Nearly 800 pitchers registered an out in MLB last season. If you happened to pick out one who threw 60+ innings in relief, and had more than a strikeout an inning, you’d probably say that pitcher had a pretty good year. His team would have been happy to have him provide those innings.
That was Matt Strahm last year for the Padres. After acquiring him from the Royals in July of 2017, he provided San Diego with a lefty arm out of the bullpen who could bring a mid 90s fastball, an elite slider, a surprising changeup, and a show-me curveball.
Strahm came from relative obscurity. He was only a Royal after the team won the World Series and was clearly not the same caliber. He also clearly had control problems, and tore the patellar tendon in his left knee just weeks before the Padres traded for him.
But San Diego let him get healthy, and he was a quality get for them. Now they’re looking to leverage his talents even more by making him a starter as the team eyes contention.
Except that could be hard with the current version of Strahm. The Padres executed a deliberate and cautious plan for him in 2018. He pitched only seven times in the same series all year. He also only pitched on back-to-back days twice, each time after having rested for at least the previous four days. And when you’re a pitcher deployed that way, you hardly ever get the chance to see the same lineup twice, let alone three times, as a starter could. And so you can simply approach each at-bat differently.
Strahm’s pitch mix tells us as much.
There’s a lot to consider here. First and foremost is that Strahm has a starter’s repertoire, both by volume and distribution. Having more up his sleeve ultimately makes him less predictable to hitters at any given moment. That’s a good thing. But there are some caveats.
One is that of his four offerings, there’s only enough of a sample size of his fastball and changeup to consider his whiff rates stable. Given how crucial strikeouts are to success for today’s pitchers, we can’t just write that off. As much as we can project with publicly available information what Strahm might do as a starter based on what he did in relief, we’re probably committing equally to a hypothetical outcome at best.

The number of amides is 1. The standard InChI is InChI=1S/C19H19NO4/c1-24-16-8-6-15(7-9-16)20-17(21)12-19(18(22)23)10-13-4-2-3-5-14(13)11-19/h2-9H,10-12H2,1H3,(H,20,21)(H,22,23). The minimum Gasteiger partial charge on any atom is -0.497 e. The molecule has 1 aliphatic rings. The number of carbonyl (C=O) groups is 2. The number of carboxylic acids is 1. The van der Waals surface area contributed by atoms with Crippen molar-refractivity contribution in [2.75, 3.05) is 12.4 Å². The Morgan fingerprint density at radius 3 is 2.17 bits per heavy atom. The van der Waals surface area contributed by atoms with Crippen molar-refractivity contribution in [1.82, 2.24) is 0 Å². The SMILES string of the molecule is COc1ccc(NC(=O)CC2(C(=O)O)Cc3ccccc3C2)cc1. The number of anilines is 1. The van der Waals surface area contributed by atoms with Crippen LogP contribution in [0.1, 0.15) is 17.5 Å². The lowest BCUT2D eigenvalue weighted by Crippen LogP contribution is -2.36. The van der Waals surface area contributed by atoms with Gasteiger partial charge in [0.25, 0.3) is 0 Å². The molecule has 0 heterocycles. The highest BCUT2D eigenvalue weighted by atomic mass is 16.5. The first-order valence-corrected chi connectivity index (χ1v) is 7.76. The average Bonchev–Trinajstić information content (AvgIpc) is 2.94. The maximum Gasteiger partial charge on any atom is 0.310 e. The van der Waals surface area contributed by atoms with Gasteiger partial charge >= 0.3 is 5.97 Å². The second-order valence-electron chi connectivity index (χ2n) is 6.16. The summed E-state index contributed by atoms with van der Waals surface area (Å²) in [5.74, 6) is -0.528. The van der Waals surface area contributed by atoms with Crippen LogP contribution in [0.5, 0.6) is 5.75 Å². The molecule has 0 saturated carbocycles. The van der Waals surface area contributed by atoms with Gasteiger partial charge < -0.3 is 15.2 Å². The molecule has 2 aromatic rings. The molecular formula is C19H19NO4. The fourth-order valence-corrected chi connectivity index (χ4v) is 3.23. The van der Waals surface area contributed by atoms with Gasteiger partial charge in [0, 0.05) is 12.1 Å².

If we look at how he approached right- and left-handed hitters separately, those sample sizes get even smaller. We also see almost two different pitchers. This is normal. Even Max Scherzer has a different approach to different-handed hitters.
The biggest difference in Strahm’s varied approaches and pitch effectiveness in 2018 lay in his breaking balls. To lefties, he primarily used his slider slider down and in. Overall, it generated nearly nine percent more whiffs than league average. The thing is nasty.
But to righties, Strahm favored his curveball to the same part of the zone. Overall, it generated four times fewer whiffs than league average.
That may be due to how he used it: the pitch led his third-most frequent pitch pairing to righties, and he often followed it up with a fastball high and away. That could’ve helped his fastball play up — imagine trying to hit a dart at 95 mph after a dipper at 78 — but it is a bit backwards. Curveballs aren’t often a setup pitch.